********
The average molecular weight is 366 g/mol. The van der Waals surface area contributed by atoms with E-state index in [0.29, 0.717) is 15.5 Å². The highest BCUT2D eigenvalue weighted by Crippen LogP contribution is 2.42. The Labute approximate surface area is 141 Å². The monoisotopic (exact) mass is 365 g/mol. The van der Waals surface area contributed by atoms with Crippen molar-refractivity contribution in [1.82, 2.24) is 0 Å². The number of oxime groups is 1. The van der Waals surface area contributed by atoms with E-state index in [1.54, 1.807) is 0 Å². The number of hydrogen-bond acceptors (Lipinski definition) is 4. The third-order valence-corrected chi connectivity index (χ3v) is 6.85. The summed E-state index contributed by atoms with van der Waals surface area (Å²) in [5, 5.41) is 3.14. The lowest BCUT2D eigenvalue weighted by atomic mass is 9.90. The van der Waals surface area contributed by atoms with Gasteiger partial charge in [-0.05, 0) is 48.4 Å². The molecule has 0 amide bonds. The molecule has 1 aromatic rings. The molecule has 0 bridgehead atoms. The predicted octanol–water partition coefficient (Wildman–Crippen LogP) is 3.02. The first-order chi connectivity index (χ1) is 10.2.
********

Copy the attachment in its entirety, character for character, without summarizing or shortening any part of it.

The average molecular weight is 366 g/mol. The van der Waals surface area contributed by atoms with E-state index in [0.29, 0.717) is 15.5 Å². The highest BCUT2D eigenvalue weighted by Crippen LogP contribution is 2.42. The Labute approximate surface area is 141 Å². The monoisotopic (exact) mass is 365 g/mol. The van der Waals surface area contributed by atoms with Crippen molar-refractivity contribution in [1.82, 2.24) is 0 Å². The number of oxime groups is 1. The van der Waals surface area contributed by atoms with E-state index in [1.54, 1.807) is 0 Å². The number of hydrogen-bond acceptors (Lipinski definition) is 4. The third-order valence-corrected chi connectivity index (χ3v) is 6.85. The summed E-state index contributed by atoms with van der Waals surface area (Å²) in [5, 5.41) is 3.14. The lowest BCUT2D eigenvalue weighted by atomic mass is 9.90. The van der Waals surface area contributed by atoms with Gasteiger partial charge in [-0.05, 0) is 48.4 Å². The molecule has 0 amide bonds. The molecule has 1 aromatic rings. The molecule has 0 bridgehead atoms. The predicted octanol–water partition coefficient (Wildman–Crippen LogP) is 3.02. The first-order chi connectivity index (χ1) is 10.2.